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Old 05-06-2013, 03:32 PM
 
Location: Maryland
4,265 posts, read 5,477,295 times
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Rural northern Wisconsin, if I recall correctly...
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Old 05-06-2013, 05:34 PM
 
Location: Better half of PA
1,391 posts, read 1,041,181 times
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Vermont.
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Old 05-07-2013, 03:51 AM
 
Location: inside your head
149 posts, read 268,168 times
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Thanks for all your answers! I am positively surprised there is so many rural liberal areas in the US.
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Old 05-07-2013, 07:18 AM
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Location: Long Island / NYC
45,987 posts, read 41,947,535 times
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Rural northern New England has gay marriage. Maine by referendum vote, surprising considering its average age is old.
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Old 05-07-2013, 07:47 AM
 
Location: Pittsburgh, PA (Morningside)
12,419 posts, read 11,920,328 times
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Here's a map I did after the 2012 election, attempting to figure out why each county voted for Obama.

Dark blue are urban counties - enough said.

Brown are counties which are either majority-minority, or where Obama's margin was small enough that minority voters alone account for the win.

Pink are counties where there is a major university. This often boosts local performance for Democrats.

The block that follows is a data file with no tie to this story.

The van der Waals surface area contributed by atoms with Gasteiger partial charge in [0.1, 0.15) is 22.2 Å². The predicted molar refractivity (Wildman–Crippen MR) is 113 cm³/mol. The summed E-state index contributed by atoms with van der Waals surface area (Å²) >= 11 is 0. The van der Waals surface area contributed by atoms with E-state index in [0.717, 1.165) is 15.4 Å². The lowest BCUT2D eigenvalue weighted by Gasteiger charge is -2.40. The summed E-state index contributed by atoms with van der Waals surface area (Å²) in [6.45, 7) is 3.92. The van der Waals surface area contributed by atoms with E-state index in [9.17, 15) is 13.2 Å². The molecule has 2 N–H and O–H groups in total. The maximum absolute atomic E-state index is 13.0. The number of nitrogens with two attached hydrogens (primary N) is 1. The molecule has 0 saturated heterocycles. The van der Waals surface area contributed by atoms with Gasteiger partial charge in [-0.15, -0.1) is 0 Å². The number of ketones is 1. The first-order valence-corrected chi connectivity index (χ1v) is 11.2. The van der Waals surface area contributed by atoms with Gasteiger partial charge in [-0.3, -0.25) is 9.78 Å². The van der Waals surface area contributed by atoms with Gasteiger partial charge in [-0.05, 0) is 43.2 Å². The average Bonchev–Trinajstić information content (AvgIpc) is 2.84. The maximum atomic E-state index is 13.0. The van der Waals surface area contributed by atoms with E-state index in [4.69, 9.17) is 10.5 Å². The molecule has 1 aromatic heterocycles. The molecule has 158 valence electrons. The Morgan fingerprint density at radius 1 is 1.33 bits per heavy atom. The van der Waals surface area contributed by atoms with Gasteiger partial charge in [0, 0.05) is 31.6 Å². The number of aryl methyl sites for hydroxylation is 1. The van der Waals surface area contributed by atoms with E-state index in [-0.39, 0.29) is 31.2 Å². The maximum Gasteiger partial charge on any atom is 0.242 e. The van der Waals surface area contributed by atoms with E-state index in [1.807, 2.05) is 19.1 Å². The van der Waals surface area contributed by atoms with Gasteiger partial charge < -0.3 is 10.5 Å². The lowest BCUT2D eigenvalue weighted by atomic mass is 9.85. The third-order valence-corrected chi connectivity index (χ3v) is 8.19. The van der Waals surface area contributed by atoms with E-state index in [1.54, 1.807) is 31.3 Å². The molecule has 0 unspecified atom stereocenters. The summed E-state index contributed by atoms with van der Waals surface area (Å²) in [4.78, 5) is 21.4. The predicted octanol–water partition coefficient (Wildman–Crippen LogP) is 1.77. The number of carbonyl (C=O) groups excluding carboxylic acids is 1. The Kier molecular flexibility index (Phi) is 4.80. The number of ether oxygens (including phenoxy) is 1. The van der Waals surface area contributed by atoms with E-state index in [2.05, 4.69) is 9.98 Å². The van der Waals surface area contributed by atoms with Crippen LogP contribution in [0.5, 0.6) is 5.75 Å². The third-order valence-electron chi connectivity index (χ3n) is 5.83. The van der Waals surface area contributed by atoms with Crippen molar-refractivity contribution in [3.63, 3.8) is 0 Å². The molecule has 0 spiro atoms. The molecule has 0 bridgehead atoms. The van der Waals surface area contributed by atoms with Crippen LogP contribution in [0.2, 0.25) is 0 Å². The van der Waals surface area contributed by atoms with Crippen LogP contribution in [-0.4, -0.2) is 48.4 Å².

Light Green are state capitals. Again, this tends to boost Democratic performance.

Yellow are some counties mostly in the west (especially Colorado), but also in a few places in the east, like Asheville and Key West. These are basically "resort counties" where rich liberals tend to settle to some degree.

Dark red are the rust-belt counties, which run from Upstate NY to Montana. These have concentrations of blue-collar work, and unionization, which again makes them a bit more liberal.

That leaves the three anomalous areas I talked about: New England (extending into central Upstate NY), a swathe of counties around the "driftless area" in the Midwest (plus a few to the northwest of this) and the Pacific Northwest/Northern California. These are colored in gold, orange, and dark green respectively.

If anyone knows something about a county which makes it misclassified, feel free to tell me.
Attached Thumbnails
Areas that are rural and socially liberal?-counties-alt.png  
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Old 05-07-2013, 08:50 AM
 
Location: northern Vermont - previously NM, WA, & MA
9,425 posts, read 18,324,231 times
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Parts of the Big Island on Hawaii

most of Vermont

Western Mass

Taos County, New Mexico

San Juan Islands, WA
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Old 05-07-2013, 10:07 AM
 
Location: Deltana, AK
864 posts, read 1,687,704 times
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Not what the OP was looking for I'm sure, but we have a few relatively left-leaning small towns here in Alaska, though the lines between pot smoking libertarians and gun toting hippies are very blurred here. Tough to tell when everybody wears Carhartts and flannel... But anyway, look into Homer, Girdwood, Talkeetna, Ester (on the outskirts of Fairbanks), or McCarthy if you want REALLY rural..
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Old 05-07-2013, 11:39 AM